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Secretary Rice and U.N. Ambassador Bolton Speak Out on Iran

Thursday, 20 April 2006 12:00 AM

Mohammad Saeedi, Iran's deputy Atomic Energy Minister, says his country has plans to use fifty-four-thousand centrifuges to make fuel for a one-thousand megawatt nuclear reactor. Enriched uranium can be used as fuel for nuclear reactors, but when enriched to high enough levels can also be used as fissile materials in nuclear weapons.

Iran has proceeded with uranium enrichment operations in defiance of numerous resolutions passed by the International Atomic Energy Agency's Board of Governors, as well as a March 29th United Nations Security Council Presidential Statement, all calling on Iran to fully suspend such activities. John Bolton, the U.S. ambassador to the U-N, says Iran is "expressing distain for the Security Council":

"The risk that Iran poses by mastery of the nuclear fuel cycle, and especially by uranium enrichment is that the decision whether to accumulate enough highly enriched uranium, to construct a nuclear weapon is entirely in their hands, and given their record, given the statements of President [Mahmoud] Ahmadinejad, that is leaving a potential nuclear weapons capability in the hand of the world's largest state sponsor of terrorism, and that is not a happy prospect."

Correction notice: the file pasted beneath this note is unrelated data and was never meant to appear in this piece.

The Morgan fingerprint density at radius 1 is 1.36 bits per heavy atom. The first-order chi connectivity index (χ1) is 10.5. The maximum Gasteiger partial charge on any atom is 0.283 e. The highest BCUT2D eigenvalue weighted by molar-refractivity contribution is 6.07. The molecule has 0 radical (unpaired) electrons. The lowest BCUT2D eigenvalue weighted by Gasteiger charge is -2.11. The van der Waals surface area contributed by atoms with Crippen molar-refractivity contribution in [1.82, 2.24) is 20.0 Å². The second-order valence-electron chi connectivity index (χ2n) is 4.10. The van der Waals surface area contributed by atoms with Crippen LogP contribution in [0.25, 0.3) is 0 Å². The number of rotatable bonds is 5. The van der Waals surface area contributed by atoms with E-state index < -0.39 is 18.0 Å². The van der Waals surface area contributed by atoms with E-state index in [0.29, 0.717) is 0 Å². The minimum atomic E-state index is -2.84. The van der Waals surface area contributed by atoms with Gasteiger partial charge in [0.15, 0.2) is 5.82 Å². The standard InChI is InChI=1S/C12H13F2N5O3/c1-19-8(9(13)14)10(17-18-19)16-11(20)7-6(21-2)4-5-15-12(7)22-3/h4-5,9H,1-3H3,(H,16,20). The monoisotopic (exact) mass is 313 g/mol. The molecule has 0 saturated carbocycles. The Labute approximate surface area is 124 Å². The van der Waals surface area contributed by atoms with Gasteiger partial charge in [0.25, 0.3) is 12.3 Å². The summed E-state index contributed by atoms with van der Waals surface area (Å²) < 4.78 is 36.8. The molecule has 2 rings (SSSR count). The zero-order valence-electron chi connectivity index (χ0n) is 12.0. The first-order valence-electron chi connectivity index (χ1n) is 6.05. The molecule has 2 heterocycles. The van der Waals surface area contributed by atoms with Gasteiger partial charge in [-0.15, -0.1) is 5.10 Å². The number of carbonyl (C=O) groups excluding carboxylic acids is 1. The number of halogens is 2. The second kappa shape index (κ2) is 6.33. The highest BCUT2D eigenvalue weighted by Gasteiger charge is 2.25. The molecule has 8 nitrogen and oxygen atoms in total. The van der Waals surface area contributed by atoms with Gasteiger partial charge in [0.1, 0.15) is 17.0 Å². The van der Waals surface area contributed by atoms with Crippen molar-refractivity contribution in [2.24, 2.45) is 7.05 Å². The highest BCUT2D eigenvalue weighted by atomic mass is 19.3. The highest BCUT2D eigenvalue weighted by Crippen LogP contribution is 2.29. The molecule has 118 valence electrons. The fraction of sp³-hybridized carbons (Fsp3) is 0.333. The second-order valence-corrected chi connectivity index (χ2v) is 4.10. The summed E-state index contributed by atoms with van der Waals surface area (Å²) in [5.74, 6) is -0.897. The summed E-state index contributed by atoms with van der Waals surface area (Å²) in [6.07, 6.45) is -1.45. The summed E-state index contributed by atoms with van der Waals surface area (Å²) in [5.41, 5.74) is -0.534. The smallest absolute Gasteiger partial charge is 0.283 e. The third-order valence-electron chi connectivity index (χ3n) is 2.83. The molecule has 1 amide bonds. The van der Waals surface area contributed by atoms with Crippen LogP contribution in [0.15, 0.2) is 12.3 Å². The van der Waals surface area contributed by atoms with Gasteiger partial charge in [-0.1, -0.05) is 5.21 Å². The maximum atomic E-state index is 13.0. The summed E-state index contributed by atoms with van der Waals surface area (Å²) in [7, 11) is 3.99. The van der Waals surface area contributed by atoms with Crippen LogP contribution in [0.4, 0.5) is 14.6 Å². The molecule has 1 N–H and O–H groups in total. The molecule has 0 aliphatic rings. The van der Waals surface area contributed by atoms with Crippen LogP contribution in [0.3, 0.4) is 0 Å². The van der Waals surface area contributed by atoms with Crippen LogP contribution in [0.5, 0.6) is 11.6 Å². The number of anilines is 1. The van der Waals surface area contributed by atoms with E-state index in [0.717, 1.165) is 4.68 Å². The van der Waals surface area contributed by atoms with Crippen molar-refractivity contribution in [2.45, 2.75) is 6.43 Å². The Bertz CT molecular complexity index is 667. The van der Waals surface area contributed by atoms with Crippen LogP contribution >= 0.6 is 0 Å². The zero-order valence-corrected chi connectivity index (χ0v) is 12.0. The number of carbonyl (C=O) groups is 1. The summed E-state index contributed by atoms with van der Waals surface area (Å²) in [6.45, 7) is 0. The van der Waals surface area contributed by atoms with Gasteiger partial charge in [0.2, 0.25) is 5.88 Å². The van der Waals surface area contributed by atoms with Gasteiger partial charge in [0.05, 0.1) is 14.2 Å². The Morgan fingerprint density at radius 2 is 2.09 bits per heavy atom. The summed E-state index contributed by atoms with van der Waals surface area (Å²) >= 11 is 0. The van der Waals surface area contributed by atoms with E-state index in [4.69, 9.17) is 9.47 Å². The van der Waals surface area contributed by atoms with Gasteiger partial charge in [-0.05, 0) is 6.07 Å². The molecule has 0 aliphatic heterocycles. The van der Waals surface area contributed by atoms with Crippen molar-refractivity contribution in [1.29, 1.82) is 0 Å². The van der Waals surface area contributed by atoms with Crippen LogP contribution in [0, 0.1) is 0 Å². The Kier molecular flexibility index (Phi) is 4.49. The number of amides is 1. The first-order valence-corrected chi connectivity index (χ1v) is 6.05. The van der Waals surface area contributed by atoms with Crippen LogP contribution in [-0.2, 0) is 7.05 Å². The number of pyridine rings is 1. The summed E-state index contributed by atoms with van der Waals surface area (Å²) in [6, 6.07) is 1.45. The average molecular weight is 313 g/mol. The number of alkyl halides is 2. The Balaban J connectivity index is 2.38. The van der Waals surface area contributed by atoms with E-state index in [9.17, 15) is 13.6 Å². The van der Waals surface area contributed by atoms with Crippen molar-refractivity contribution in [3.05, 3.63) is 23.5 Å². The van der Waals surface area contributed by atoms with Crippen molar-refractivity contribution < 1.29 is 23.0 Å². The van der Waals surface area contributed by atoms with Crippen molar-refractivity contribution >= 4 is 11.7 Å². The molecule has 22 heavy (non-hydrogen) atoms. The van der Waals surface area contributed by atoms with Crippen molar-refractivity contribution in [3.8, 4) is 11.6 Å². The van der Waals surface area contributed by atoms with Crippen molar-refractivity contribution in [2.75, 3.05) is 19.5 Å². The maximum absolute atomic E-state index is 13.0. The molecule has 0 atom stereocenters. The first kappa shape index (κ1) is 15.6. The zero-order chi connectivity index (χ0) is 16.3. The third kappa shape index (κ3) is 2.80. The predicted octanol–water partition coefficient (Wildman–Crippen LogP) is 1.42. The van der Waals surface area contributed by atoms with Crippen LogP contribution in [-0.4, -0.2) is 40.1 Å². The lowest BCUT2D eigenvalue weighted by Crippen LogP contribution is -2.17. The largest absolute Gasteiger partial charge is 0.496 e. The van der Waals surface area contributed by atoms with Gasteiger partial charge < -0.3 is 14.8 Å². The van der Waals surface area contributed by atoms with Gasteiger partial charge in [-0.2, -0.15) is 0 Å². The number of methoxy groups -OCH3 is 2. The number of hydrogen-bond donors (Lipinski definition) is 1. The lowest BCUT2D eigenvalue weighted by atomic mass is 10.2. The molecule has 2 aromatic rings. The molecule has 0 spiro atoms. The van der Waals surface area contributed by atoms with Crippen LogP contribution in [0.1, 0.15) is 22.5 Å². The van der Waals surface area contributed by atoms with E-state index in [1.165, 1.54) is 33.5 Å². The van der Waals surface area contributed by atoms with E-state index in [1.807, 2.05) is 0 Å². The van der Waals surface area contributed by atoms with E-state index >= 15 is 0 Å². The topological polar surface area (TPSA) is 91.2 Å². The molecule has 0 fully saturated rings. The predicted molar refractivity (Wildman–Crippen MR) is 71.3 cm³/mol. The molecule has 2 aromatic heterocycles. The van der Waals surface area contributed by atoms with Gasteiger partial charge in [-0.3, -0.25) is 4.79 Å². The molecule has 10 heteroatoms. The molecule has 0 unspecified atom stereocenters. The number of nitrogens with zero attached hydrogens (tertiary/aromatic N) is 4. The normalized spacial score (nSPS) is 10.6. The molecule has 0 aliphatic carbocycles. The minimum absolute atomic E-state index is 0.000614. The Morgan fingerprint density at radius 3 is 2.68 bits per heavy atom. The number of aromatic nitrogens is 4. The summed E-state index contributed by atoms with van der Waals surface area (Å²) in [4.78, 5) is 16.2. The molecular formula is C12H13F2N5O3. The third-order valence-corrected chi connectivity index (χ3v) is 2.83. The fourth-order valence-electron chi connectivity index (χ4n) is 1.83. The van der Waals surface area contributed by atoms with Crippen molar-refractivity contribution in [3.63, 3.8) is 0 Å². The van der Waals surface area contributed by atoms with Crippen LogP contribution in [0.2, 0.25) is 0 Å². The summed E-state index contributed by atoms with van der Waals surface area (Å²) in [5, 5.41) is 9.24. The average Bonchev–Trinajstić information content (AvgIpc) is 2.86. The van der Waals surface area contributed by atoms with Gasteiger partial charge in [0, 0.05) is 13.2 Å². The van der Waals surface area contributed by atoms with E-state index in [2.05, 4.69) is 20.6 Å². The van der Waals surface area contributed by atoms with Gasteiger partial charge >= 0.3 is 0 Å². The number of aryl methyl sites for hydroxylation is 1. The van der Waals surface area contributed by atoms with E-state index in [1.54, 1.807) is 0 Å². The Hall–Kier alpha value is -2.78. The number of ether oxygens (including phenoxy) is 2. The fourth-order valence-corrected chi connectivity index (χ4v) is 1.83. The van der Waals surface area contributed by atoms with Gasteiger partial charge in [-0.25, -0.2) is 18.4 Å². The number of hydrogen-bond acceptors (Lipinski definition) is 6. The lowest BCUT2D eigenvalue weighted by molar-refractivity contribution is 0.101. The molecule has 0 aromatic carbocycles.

U.S. Secretary of State Condoleezza Rice says that Iran's announcement "is just a step that is going to further isolate Iran. It demonstrates," she says, that Iran "is not adhering to the international community's requirements":

"Iran has been offered many opportunities to negotiate in good faith – by the Europeans, by the Russians. They've never taken those opportunities. . . . We're consulting now, and when the [United Nations] Security Council reconvenes, I think it will be time for action."

"The Security Council," says Secretary of State Rice, "will need to take into consideration this move by Iran and I think it will be time, when it reconvenes on this case, for strong steps to make certain that we maintain the credibility of the international community on this issue."

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Mohammad Saeedi, Iran's deputy Atomic Energy Minister, says his country has plans to use fifty-four-thousand centrifuges to make fuel for a one-thousand megawatt nuclear reactor. Enriched uranium can be used as fuel for nuclear reactors, but when enriched to high enough...
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2006-00-20
Thursday, 20 April 2006 12:00 AM
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